Offre de Poste : Insect pollinator evolutionary ecology


Closing date 6 April 2017 (Midnight GMT)

A NERC funded Research Associate position is available for 33 months in the research group of Dr Richard Gill at Imperial College London’s Silwood Park campus, to investigate insect pollinator responses to a century of land-use change. This position will primarily focus on population trait evolution of insect pollinators, and the investigation of stress induced effects on bee behaviour and colony fitness. The position will involve collaborating with researchers at the Natural History Museum London who will generate complementary genomic datasets, and involve work with curators from a number of UK museums to analyse insect specimens and with researchers from NHM London, Queen Mary University of London, Northampton University and Christchurch University (New Zealand).

The Gill group’s aim is to better understand how insect pollinator populations (primarily bees) respond to landscape change, and how they adapt to newly emerging environments and the impact on measures of fitness. The successful candidate will focus on addressing two primary questions (i) whether there are regional adaptations in response to differential land-use change (LUC) and (ii) whether specific factors associated with agricultural LUC place a constraint on social bee colony development and fitness. This will involve analysis of morphological variation using museum specimens, investigating phenological change from archival records, and undertaking manipulation experiments alongside behavioural observations. As part of this NERC project, Prof Ian Barnes and Dr Selina Brace (@NHM London) will be focusing on the recovery and analysis of ancient DNA from museum specimens and we intend for the successful candidate to also contribute to this aspect of the project.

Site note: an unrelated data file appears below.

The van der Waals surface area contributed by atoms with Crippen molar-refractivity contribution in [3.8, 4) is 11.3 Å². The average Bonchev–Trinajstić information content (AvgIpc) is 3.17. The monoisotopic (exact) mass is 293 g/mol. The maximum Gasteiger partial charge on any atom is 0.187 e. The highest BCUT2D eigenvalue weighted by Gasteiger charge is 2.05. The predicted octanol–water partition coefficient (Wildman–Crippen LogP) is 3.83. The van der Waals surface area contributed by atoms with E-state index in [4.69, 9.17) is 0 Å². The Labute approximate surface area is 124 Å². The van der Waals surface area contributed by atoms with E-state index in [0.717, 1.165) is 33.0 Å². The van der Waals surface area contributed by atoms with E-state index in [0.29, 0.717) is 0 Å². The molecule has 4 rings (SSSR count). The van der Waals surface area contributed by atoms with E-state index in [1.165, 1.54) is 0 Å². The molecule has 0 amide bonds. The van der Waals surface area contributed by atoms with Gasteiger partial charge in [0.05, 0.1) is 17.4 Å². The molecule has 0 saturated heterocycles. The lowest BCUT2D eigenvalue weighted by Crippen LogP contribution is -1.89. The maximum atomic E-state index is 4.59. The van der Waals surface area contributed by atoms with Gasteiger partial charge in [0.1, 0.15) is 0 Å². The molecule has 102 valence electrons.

You should hold a PhD (or equivalent) in a Biological Science. You will have a background in evolution and/or ecology, with experience in the analysis of trait variation. You will also have experience of husbandry, handling or monitoring animals in the laboratory and/or field. You will also have experience in experimental design and will have the ability to analyse large data sets in addition to a proven track record of publishing quality research. Previous experience in using any of the following methods is desirable: micro-CT scanning technology, geometric morphometrics, observation of animal behaviour and collections-based research.

This full-time, fixed-term post has a start date of 19 June 2017 (but with some flexibility). Informal enquiries should be directed to Dr Richard Gill at and further details of the Gill research group can be found at:

The preferred method of application is online via our website (please select « Job Search » then enter the job title or vacancy reference number including spaces – NS 2017 045 LH – into « Keywords »). Please complete and upload an application form as directed. If you are unable to apply online, please contact Christine Short by email, to request an application form.

Salary: £36,070 – £43,350 per annum (maximum starting salary £36,070)

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